Community divided over HRO proposal

Mayor's 2nd meeting on HRO sees extra security after bomb threat


JACKSONVILLE, Fla. – A huge crowd packed into Edward Waters College on Thursday for the mayor’s second meeting on the controversial Human Rights Ordinance, which would add a layer of hiring and housing protection for the LGBT community.

The meeting was conducted with a large Jacksonville Sheriff’s Office security presence because of a recent bomb threat. Guests were also asked to walk through a metal detector.

Police said the person who made that threat, Benjamin Manses, has been arrested.

Each of Mayor Lenny Curry's three meetings has a specific theme. Thursday's focused more on the religious freedom aspect of the Human Rights Ordinance.

The large crowd was as divided as one might expect, with hundreds who favored the HRO and hundreds who do not.

“I am in favor of equal rights, but I am not in favor of them imposing their rights upon us as citizens,” said Aaron McCulley, who opposes the HRO.

“My now wife and I have been partners for 34 years, and the dehumanizing aspect of having our civil rights up for vote,” said Carol Wright-Motes. “We’re the only population of people that have that happen to us.”

The meeting came hours after around 75 members of the clergy met downtown to speak out in favor of the HRO.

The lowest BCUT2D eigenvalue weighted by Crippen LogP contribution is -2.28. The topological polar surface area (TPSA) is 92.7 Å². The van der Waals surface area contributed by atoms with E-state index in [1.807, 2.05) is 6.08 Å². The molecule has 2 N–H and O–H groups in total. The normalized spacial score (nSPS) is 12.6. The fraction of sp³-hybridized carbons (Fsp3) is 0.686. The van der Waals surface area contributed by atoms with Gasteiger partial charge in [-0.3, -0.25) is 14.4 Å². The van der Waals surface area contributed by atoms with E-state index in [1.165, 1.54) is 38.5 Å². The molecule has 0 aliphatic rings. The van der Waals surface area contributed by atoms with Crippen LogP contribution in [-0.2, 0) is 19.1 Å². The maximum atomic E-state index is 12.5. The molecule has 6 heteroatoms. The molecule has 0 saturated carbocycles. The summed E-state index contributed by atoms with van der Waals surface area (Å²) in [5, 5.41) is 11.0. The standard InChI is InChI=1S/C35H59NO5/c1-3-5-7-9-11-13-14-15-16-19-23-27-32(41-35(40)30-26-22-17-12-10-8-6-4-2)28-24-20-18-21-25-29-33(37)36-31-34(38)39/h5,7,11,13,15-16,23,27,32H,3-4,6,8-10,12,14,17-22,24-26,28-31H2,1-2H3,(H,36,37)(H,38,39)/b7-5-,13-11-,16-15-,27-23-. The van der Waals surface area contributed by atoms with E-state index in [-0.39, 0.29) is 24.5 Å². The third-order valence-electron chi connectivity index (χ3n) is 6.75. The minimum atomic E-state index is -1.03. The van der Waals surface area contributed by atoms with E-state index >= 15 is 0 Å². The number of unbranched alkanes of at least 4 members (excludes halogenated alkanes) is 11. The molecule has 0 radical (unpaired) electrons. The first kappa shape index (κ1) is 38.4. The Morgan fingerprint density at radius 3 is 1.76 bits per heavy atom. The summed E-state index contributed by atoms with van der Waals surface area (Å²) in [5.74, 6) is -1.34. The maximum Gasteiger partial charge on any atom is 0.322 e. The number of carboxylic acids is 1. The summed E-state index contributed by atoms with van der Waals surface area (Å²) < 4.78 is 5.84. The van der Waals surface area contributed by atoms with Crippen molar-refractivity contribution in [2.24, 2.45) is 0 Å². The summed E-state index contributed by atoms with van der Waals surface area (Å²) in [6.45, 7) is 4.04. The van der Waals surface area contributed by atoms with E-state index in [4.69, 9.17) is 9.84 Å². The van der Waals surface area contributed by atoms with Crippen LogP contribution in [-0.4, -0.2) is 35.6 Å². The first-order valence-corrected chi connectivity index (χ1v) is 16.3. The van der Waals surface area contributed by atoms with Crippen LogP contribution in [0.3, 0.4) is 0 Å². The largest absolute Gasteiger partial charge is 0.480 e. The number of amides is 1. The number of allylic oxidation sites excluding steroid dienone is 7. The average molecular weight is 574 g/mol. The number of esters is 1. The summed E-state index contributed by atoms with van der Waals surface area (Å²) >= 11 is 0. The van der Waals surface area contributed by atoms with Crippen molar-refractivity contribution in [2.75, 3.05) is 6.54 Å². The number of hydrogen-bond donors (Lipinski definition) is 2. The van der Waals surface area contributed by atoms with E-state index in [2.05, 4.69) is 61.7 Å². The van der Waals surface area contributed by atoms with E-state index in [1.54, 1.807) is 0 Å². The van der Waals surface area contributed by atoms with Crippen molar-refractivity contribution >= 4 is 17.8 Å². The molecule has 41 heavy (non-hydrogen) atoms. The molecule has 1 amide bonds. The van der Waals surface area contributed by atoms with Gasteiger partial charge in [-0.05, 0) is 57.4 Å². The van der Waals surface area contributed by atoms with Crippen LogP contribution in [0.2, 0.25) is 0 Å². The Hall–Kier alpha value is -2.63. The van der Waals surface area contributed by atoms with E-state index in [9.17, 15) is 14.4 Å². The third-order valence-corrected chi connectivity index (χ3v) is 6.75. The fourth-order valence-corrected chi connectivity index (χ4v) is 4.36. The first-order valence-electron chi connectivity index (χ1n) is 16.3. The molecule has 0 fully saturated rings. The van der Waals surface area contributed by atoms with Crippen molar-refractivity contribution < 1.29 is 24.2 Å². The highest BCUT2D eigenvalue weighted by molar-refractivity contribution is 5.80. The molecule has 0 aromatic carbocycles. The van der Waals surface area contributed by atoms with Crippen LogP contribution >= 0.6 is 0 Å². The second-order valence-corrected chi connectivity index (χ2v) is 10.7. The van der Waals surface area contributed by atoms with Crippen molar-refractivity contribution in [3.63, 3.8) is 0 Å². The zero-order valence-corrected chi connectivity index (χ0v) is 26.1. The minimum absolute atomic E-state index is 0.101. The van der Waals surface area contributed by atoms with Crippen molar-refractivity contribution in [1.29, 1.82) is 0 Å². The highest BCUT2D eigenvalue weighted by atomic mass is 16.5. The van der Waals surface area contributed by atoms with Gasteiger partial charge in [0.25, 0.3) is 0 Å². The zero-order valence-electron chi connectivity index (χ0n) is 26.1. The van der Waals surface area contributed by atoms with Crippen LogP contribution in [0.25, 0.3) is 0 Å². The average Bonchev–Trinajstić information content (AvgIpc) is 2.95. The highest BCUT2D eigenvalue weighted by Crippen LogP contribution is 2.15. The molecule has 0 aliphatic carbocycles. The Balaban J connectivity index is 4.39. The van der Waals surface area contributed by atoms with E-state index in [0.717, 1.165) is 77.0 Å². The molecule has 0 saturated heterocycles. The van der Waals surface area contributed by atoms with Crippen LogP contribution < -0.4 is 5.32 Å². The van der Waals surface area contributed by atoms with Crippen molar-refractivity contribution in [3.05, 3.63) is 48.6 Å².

Pastor Jeff Burnsed, a conservative Christian minister who opposes passing the HRO, said that while 75 clergy members in Jacksonville may support it, a lot more do not.

“People have differences of opinion, but those that adhere to the Biblicist position, in other words you believe the Bible from Genesis to Revelation, probably would be in the camp that doesn’t support this,” Burnsed said. “I would be one of those people.”

Jimmy Midyette, who’s with the Jacksonville Coalition for Equality, supports passing the HRO and protecting the LGBT community in any business.

“I’ve never encountered a Christian business,” Midyette said. “Either you’re a ministry of the church or you register and get your business license. So to me if a person goes down and gets a business license, they open their doors to the public. If they want to be a ministry, they get ordained and have a church. But you can’t be both at the same time.”

The final HRO meeting will be at 6 p.m. Dec. 15 at Jacksonville University’s Public Policy Institute. The focus of that meeting is understanding the law and its effects on businesses.

The mayor and other members of the City Council will then share their plans for where the HRO goes from here and whether it’s put up for a vote again either by the City Council or the public.

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